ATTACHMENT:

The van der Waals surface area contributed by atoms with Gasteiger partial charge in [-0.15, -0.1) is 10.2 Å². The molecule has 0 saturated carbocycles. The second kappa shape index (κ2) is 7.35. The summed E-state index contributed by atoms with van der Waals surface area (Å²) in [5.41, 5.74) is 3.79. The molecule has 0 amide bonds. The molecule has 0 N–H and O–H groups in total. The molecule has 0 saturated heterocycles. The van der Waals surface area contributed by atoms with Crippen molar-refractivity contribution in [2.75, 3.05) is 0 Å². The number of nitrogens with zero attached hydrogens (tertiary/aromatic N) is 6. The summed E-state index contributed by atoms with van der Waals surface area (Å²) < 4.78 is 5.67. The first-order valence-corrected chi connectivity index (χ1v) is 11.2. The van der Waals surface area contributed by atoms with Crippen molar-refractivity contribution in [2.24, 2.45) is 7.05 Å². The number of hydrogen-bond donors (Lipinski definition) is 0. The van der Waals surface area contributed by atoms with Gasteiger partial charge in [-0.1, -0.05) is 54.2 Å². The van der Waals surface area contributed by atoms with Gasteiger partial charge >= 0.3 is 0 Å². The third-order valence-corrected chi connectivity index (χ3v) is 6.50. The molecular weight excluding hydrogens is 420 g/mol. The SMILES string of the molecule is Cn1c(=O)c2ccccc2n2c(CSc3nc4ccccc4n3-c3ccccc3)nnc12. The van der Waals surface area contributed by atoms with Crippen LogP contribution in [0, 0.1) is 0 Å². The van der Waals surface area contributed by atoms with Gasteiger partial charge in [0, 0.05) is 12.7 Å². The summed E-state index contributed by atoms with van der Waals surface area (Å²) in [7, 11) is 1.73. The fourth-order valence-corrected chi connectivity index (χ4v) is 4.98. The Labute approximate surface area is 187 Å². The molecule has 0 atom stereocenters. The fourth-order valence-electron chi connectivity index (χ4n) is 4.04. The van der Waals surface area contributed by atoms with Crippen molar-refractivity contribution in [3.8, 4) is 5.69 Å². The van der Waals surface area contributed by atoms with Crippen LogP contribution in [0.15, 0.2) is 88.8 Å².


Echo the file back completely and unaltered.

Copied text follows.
The van der Waals surface area contributed by atoms with Gasteiger partial charge in [-0.15, -0.1) is 10.2 Å². The molecule has 0 saturated carbocycles. The second kappa shape index (κ2) is 7.35. The summed E-state index contributed by atoms with van der Waals surface area (Å²) in [5.41, 5.74) is 3.79. The molecule has 0 amide bonds. The molecule has 0 N–H and O–H groups in total. The molecule has 0 saturated heterocycles. The van der Waals surface area contributed by atoms with Crippen molar-refractivity contribution in [2.75, 3.05) is 0 Å². The number of nitrogens with zero attached hydrogens (tertiary/aromatic N) is 6. The summed E-state index contributed by atoms with van der Waals surface area (Å²) < 4.78 is 5.67. The first-order valence-corrected chi connectivity index (χ1v) is 11.2. The van der Waals surface area contributed by atoms with Crippen molar-refractivity contribution in [2.24, 2.45) is 7.05 Å². The number of hydrogen-bond donors (Lipinski definition) is 0. The van der Waals surface area contributed by atoms with Gasteiger partial charge in [-0.1, -0.05) is 54.2 Å². The van der Waals surface area contributed by atoms with Gasteiger partial charge >= 0.3 is 0 Å². The third-order valence-corrected chi connectivity index (χ3v) is 6.50. The molecular weight excluding hydrogens is 420 g/mol. The SMILES string of the molecule is Cn1c(=O)c2ccccc2n2c(CSc3nc4ccccc4n3-c3ccccc3)nnc12. The van der Waals surface area contributed by atoms with Crippen LogP contribution in [0, 0.1) is 0 Å². The van der Waals surface area contributed by atoms with Gasteiger partial charge in [0, 0.05) is 12.7 Å². The summed E-state index contributed by atoms with van der Waals surface area (Å²) in [7, 11) is 1.73. The fourth-order valence-corrected chi connectivity index (χ4v) is 4.98. The Labute approximate surface area is 187 Å². The molecule has 0 atom stereocenters. The fourth-order valence-electron chi connectivity index (χ4n) is 4.04. The van der Waals surface area contributed by atoms with Crippen molar-refractivity contribution in [3.8, 4) is 5.69 Å². The van der Waals surface area contributed by atoms with Crippen LogP contribution in [0.15, 0.2) is 88.8 Å².